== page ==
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Toni Schönfelder
A lifetime of innovation

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Toni Schönfelder
A lifetime of innovation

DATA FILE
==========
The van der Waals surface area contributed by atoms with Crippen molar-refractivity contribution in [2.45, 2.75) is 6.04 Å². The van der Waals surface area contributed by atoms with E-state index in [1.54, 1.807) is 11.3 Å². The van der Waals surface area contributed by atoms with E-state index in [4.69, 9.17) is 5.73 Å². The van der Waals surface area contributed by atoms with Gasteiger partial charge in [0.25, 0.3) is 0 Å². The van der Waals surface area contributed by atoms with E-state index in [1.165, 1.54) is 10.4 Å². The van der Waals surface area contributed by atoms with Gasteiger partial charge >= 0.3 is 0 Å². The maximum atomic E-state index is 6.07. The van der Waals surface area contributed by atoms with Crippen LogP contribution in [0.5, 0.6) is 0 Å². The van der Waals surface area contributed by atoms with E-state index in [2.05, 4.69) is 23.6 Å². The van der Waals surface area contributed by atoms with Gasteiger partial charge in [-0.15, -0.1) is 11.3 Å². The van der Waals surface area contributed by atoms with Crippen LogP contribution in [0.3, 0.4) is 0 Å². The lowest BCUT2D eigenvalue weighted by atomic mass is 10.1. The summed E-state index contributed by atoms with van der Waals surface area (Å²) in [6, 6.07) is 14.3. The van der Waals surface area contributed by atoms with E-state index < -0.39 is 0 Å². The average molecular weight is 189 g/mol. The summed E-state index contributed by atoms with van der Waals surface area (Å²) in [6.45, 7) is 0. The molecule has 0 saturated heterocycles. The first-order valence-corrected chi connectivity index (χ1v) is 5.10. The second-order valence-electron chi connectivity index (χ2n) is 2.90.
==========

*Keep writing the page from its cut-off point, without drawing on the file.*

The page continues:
Wednesday, Jan. 23, 2002. Page 10 An Orthodox Bank and TV Channels? By Yulia Latynina At the end of 2000, two of the five national channels were state-run. A year later and there are no private national stations left. TV6 has suffered the same fate as NTV, but with one major difference. NTV was devoured by the victors, who were united in the division of the property of those who had backed the wrong horse in the presidential elections. Now, there is no unity within the Kremlin. The old guard from the Yeltsin era and the new St. Petersburgers have locked horns,, and if one team wants to get rid of TV6 then the other will support the channel. The president has virtually removed himself from deciding the fate of the channel. The word is that the leader of the hunt for TV6s frequency license is Mezhprombank owner and presidential confidant Sergei Pugachyov -- an obscure and somewhat sinister figure. Pugachyov is not some Putin protege plucked from obscurity like Alexei Miller or Sergei Ivanov. He was very close to Pavel Borodin, and the money for Mabetex flowed through his bank. Also, it was Mezhprombank that issued Yeltsins daughters with the infamous credit cards. Pugachyov also is the most influential bearer of Orthodox ideas in the presidents entourage. He introduced the president to Father Tikhon. And he lobbies for the creation of an "Orthodox bank," evidently tasked with counterbalancing "Jewish capital." When a banker who was living on the Cote dAzur and was implicated in the most dubious of the Yeltsin-era scandals not only becomes a devout believer, but also manages to cement the main link between the head of state and the church, it is hard to refrain from making the kind of accusations that are often leveled against the founders of modern-day sects, i.e. that their true faith and possibly a not entirely stable psychology paradoxically combine with a very earthy knack to convert their faith into boundless influence and large amounts of money -- often to the detriment of the spiritual health of the nation and its rulers. There is no doubt that people of Pugachyovs kind encourage the worst instincts in the president. They instill in the authorities the idea that television is a means for mass brainwashing -- no less effective than the church was in the Middle Ages. And this can apparently be corroborated by reference to the personal experience of the president: Putin would never have become president if it were not for television. The problem is that television is a wonderful means for getting Putin elected to a second, third and 110th term, but its no use at all in the face of revolutions, strikes and economic collapse. The main victim of total zombification by a wholly state-controlled media is not the public. The public knows full well whether it is getting paid and whether it can buy food with its wages. The main victims are the authorities themselves who are losing their grip on reality and what is really going on in the country. The Moskovia channel, which belongs to Pugachyov, has already demonstrated what kind of editorial policy the Orthodox banker would like to pursue. The campaign launched by the station against Alexander Voloshin in no way differs -- apart from in scale -- from the campaign against Anatoly Chubais unleashed following the auction of Svyazinvest in 1997. In both cases, the television stations with exceptional impudence and lack of ceremony put pressure not so much on the public as on the authorities. So if Pugachyov wants to advise the president on how he should act, he and Father Tikhon are quite enough. There is no need for television channels as well. Yulia Latynina is a journalist with ORT.

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